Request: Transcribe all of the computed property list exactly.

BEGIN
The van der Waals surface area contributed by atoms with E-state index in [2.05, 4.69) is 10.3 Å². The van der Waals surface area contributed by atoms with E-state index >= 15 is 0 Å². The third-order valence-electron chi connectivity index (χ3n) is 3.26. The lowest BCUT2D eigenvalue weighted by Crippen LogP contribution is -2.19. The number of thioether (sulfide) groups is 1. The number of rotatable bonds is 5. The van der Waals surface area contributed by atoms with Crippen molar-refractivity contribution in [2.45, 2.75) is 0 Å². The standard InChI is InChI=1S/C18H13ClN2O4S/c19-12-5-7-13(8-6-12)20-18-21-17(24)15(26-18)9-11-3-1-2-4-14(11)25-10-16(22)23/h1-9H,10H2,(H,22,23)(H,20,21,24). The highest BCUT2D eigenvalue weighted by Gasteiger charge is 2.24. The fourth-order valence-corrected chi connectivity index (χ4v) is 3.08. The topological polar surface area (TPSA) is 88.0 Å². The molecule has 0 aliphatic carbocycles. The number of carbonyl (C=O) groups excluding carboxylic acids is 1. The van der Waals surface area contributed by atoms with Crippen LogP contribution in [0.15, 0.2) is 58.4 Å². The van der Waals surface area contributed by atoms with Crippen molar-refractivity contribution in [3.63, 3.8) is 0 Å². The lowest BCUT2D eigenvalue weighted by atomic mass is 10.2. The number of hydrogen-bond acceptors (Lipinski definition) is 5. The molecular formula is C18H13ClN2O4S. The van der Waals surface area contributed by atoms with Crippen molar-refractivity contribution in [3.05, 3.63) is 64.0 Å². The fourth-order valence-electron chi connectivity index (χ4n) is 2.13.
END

The van der Waals surface area contributed by atoms with E-state index in [2.05, 4.69) is 10.3 Å². The van der Waals surface area contributed by atoms with E-state index >= 15 is 0 Å². The third-order valence-electron chi connectivity index (χ3n) is 3.26. The lowest BCUT2D eigenvalue weighted by Crippen LogP contribution is -2.19. The number of thioether (sulfide) groups is 1. The number of rotatable bonds is 5. The van der Waals surface area contributed by atoms with Crippen molar-refractivity contribution in [2.45, 2.75) is 0 Å². The standard InChI is InChI=1S/C18H13ClN2O4S/c19-12-5-7-13(8-6-12)20-18-21-17(24)15(26-18)9-11-3-1-2-4-14(11)25-10-16(22)23/h1-9H,10H2,(H,22,23)(H,20,21,24). The highest BCUT2D eigenvalue weighted by Gasteiger charge is 2.24. The fourth-order valence-corrected chi connectivity index (χ4v) is 3.08. The topological polar surface area (TPSA) is 88.0 Å². The molecule has 0 aliphatic carbocycles. The number of carbonyl (C=O) groups excluding carboxylic acids is 1. The van der Waals surface area contributed by atoms with Crippen LogP contribution in [0.15, 0.2) is 58.4 Å². The van der Waals surface area contributed by atoms with Crippen molar-refractivity contribution in [3.63, 3.8) is 0 Å². The lowest BCUT2D eigenvalue weighted by atomic mass is 10.2. The number of hydrogen-bond acceptors (Lipinski definition) is 5. The molecular formula is C18H13ClN2O4S. The van der Waals surface area contributed by atoms with Crippen molar-refractivity contribution in [3.05, 3.63) is 64.0 Å². The fourth-order valence-electron chi connectivity index (χ4n) is 2.13.